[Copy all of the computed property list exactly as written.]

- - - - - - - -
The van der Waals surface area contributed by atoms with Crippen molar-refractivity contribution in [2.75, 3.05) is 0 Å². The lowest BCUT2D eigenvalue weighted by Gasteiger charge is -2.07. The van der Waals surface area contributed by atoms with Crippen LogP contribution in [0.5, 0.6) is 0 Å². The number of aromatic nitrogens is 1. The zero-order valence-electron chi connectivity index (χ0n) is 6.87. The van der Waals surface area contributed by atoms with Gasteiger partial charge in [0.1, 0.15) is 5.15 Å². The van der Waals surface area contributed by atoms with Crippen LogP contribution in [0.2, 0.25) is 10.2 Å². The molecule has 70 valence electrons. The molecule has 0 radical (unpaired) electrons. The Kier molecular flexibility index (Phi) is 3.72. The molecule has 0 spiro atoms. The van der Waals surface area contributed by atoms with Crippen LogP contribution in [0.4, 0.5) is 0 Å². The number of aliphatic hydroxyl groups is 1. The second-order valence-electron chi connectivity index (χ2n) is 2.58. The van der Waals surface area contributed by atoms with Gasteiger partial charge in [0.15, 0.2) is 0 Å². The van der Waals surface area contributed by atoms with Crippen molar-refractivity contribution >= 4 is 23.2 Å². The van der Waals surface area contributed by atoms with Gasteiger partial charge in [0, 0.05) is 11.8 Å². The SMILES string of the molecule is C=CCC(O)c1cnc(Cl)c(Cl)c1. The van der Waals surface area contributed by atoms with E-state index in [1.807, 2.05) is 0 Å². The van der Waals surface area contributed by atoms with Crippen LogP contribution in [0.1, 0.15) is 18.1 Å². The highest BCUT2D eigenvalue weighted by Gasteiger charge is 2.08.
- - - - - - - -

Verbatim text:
The van der Waals surface area contributed by atoms with Crippen molar-refractivity contribution in [2.75, 3.05) is 0 Å². The lowest BCUT2D eigenvalue weighted by Gasteiger charge is -2.07. The van der Waals surface area contributed by atoms with Crippen LogP contribution in [0.5, 0.6) is 0 Å². The number of aromatic nitrogens is 1. The zero-order valence-electron chi connectivity index (χ0n) is 6.87. The van der Waals surface area contributed by atoms with Gasteiger partial charge in [0.1, 0.15) is 5.15 Å². The van der Waals surface area contributed by atoms with Crippen LogP contribution in [0.2, 0.25) is 10.2 Å². The molecule has 70 valence electrons. The molecule has 0 radical (unpaired) electrons. The Kier molecular flexibility index (Phi) is 3.72. The molecule has 0 spiro atoms. The van der Waals surface area contributed by atoms with Crippen LogP contribution in [0.4, 0.5) is 0 Å². The number of aliphatic hydroxyl groups is 1. The second-order valence-electron chi connectivity index (χ2n) is 2.58. The van der Waals surface area contributed by atoms with Gasteiger partial charge in [0.15, 0.2) is 0 Å². The van der Waals surface area contributed by atoms with Crippen molar-refractivity contribution >= 4 is 23.2 Å². The van der Waals surface area contributed by atoms with Gasteiger partial charge in [0, 0.05) is 11.8 Å². The SMILES string of the molecule is C=CCC(O)c1cnc(Cl)c(Cl)c1. The van der Waals surface area contributed by atoms with E-state index in [1.807, 2.05) is 0 Å². The van der Waals surface area contributed by atoms with Crippen LogP contribution in [0.1, 0.15) is 18.1 Å². The highest BCUT2D eigenvalue weighted by Gasteiger charge is 2.08.